We began making our way up the valley toward Salkantay Mountain, which would remain partly shrouded in clouds the whole morning.
The day before, we got a glimpse of the peak both on the drive to Mollepata and from Camp 1, which was enough to satisfy me, given we were there in the off-season.
Kathy, the Australian woman, shared some coca leaves with us, along with a natural “accelerator” that speeds up the effects when combined with the leaves.
Within a minute or two of chewing on the leaves, the right side of my tongue went numb.
Spitting out the juices, as if I were chewing on tobacco, was less than appealing, so eventually, I spit out the whole wad of masticated leaves.
Refocusing on the trail, the views continued to get prettier and prettier as our hearts beat harder and harder.
But I loved every minute. It was as if I was running on pure adrenaline that morning.
I've never felt so healthy and vital. I attributed this feeling to drinking tons of water and snarfing Snickers bars.
The Japanese guy outpaced us all to the point where we'd long lost sight of him.
Meanwhile, the Malaysian woman with the headache from the day before had rented a horse to ride up the mountain pass that morning.
She'd only spent two nights in Cusco before starting the trek and hadn't given her body enough time to acclimatize.
I don't blame her for renting the horse. I would've done the same if I felt it was in the best interest of my health.
It annoyed me to hear at least one other person in the group make some disparaging remarks.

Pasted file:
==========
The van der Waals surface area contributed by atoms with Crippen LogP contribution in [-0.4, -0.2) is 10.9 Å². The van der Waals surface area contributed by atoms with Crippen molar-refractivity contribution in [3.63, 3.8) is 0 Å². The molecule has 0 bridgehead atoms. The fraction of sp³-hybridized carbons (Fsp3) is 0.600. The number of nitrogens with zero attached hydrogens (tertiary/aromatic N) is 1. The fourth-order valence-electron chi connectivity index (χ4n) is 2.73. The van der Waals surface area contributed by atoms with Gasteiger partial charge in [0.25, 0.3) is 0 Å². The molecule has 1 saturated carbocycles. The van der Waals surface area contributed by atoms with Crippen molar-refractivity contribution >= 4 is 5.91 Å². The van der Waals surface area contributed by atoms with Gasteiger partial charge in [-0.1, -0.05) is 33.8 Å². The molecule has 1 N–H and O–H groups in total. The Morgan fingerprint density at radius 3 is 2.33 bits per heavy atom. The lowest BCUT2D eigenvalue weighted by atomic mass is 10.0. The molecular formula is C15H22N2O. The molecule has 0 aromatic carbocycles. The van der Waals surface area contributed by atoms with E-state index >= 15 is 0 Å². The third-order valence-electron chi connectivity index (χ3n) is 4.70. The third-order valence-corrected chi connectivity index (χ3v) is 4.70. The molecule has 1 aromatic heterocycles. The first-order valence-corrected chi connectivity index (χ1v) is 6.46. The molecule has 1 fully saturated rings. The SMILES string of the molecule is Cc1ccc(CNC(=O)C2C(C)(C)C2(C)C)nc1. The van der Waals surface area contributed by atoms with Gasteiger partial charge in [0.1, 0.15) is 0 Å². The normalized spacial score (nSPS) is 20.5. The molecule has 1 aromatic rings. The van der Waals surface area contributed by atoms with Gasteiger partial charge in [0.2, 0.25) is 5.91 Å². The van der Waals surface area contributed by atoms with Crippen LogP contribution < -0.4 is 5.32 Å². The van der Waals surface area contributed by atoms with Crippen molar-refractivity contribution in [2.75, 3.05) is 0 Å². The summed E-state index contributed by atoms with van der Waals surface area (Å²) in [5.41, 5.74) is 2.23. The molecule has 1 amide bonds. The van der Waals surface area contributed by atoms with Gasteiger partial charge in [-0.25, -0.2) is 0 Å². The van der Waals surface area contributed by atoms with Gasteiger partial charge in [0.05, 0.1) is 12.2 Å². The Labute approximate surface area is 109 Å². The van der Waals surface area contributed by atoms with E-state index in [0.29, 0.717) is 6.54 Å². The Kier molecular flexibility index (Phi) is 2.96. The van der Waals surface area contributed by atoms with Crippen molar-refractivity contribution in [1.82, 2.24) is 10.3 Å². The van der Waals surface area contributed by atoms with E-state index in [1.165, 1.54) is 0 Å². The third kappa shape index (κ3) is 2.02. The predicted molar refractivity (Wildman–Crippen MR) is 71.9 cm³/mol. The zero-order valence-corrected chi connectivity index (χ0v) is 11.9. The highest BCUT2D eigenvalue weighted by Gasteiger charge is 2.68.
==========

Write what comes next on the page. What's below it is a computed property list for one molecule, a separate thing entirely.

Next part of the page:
The closer we got to the 4,650-meter mountain pass, the more energized I felt. I surprised myself in the best possible way.
The landscape had changed dramatically in the 750 meters we'd climbed in elevation.
Gone were the green grasses, replaced by the rocky, moon-like landscapes often seen above 4,000 meters.
On Day 1, we practically had the trail to ourselves aside from a couple trekking with a guide.
On Day 2, we shared the trail with that couple and another small group of trekkers.
The lack of other people was a surprise and a clear benefit to trekking in the low season.
Euphoria struck us all as we posed by the sign marking the high point of the trail.
It was a new personal high for me in terms of trekking at high altitudes, though I'd previously been as high as 5,000 meters during the visit to Pastoruri Glacier.
Maybe it was the thin air, but I felt I had the energy to go even higher. After three and a half hours of walking up to the pass, I knew I could've gone even higher that day.
But the most challenging part of the day wasn't going up; it was the following five hours it took to descend 1,750 meters in elevation.
After about 20 minutes of rest and picture-taking at the pass, we began our descent.
Driven by a desire to get to a lower elevation to negate the ill effects of the altitude, I walked as quickly as my body would take me.
My knees didn't appreciate that approach, and within a few hours, I was starting to feel sharp pangs of pain.